This month marks the fifth anniversary of the legalization of same-sex marriage in Canada. In that time the sky has not fallen in on traditional, opposite-sex marriage.
Or perhaps the more accurate thing to say is that same-sex marriage has not caused the sky to fall in on traditional marriage any faster than it was already falling before July 2005 when Parliament made same-sex marriage legal. Same-sex marriage has not sped up the deterioration of traditional marriage.
There are, to my mind, two aspects to marriage: the personal-commitment side and the public-policy side. Most marrying couples are looking for love, stability, companionship, commitment and a nurturing environment to bring up children. If they can split the family duties in a way that is acceptable to each and have some fun together until death parts them, that's a bonus. Governments have very little influence over whether marrying couples reach those goals, so most Canadians' personal interest in the public-policy impact of marriage is negligible.
Government's interest in sanctioning marriage has mostly been in registeringwhat churches and couples have already sanctified. It could be argued that the state can bolster the family. By creating the legal framework around marriage it can keep marriages intact and ensure children are raised by their birth parents together, all of which has a beneficial impact on social problems: Crime goes down, along with alcoholism, addictions, poverty, dropout rates, spousal abuse and so on.
But states no longer search for the right marriage laws and hadn't tried to for decades before Same-sex marriage became an issue.
For instance, the move to give common-law relationships the same standing in law as traditional marriages started in earnest in the 1960s. By the time the same-sex marriage debate began in the early 2000s, common-law couples had for two decades had nearly all the same legal protections as married couples regarding pensions, communal property, income taxes and insurance awards.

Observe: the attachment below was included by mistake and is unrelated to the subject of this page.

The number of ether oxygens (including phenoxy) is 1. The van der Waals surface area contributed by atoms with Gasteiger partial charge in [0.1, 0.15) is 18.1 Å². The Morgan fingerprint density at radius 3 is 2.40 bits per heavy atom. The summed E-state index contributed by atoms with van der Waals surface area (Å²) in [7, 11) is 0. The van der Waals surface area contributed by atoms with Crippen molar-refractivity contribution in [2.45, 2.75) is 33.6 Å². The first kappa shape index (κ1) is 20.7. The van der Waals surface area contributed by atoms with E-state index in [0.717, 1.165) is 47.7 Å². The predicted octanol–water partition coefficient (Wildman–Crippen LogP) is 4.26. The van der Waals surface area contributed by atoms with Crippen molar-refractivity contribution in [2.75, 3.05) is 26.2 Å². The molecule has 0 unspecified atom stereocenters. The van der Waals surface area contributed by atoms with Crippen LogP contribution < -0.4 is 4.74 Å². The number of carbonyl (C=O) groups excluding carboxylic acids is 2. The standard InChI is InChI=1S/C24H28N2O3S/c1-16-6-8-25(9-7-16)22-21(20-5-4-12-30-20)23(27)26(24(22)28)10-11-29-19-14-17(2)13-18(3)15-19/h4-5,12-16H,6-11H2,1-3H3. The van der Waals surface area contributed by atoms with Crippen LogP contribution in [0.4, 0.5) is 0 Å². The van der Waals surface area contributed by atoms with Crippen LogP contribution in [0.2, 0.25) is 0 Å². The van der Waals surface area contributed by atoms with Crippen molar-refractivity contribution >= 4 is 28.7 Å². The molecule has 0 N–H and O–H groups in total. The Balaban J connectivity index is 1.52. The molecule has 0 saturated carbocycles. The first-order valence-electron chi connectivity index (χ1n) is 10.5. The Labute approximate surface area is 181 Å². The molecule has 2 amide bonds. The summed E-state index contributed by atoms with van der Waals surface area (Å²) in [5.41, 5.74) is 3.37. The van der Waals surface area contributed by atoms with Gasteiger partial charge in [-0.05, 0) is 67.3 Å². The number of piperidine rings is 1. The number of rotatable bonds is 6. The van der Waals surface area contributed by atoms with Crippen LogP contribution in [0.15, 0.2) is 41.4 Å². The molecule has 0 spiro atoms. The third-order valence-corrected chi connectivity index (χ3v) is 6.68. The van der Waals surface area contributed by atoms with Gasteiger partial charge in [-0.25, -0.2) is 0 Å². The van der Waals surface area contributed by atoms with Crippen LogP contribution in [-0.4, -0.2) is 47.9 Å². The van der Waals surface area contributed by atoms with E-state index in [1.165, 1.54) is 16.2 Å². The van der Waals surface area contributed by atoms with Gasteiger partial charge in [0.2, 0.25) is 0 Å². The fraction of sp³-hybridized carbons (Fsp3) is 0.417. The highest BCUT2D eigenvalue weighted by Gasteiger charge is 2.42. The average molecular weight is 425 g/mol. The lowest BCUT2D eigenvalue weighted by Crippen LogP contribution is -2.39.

Long before gays and lesbians began insisting on equal marriage rights, heterosexuals had stripped marriage of its public-policy special-ness. More importantly, we heteros were in no hurry to put that humptydumpty back together -- to make divorce more difficult, for instance, or strip those living together of their spousal rights.
So why aren't all those opposed to Same-sex marriage in the name of defending marriage for the good of children, not fighting common-law relationships every bit as energetically?
Over the past five years, same-sex marriage has done nothing to harm the personal-commitment side of heterosexual marriage and no more to harm the public-policy side than we heteros had been doing for decades.
Wednesday, July 28, 2010
Gay marriage didn't destroy marriage in Canada
It's been five years since Parliament legalized gay marriage, and according to Lorne Gunter "in that time the sky has not fallen in on traditional, opposite-sex marriage". He writes in today's National Post Same sex unions didn't kill marriage: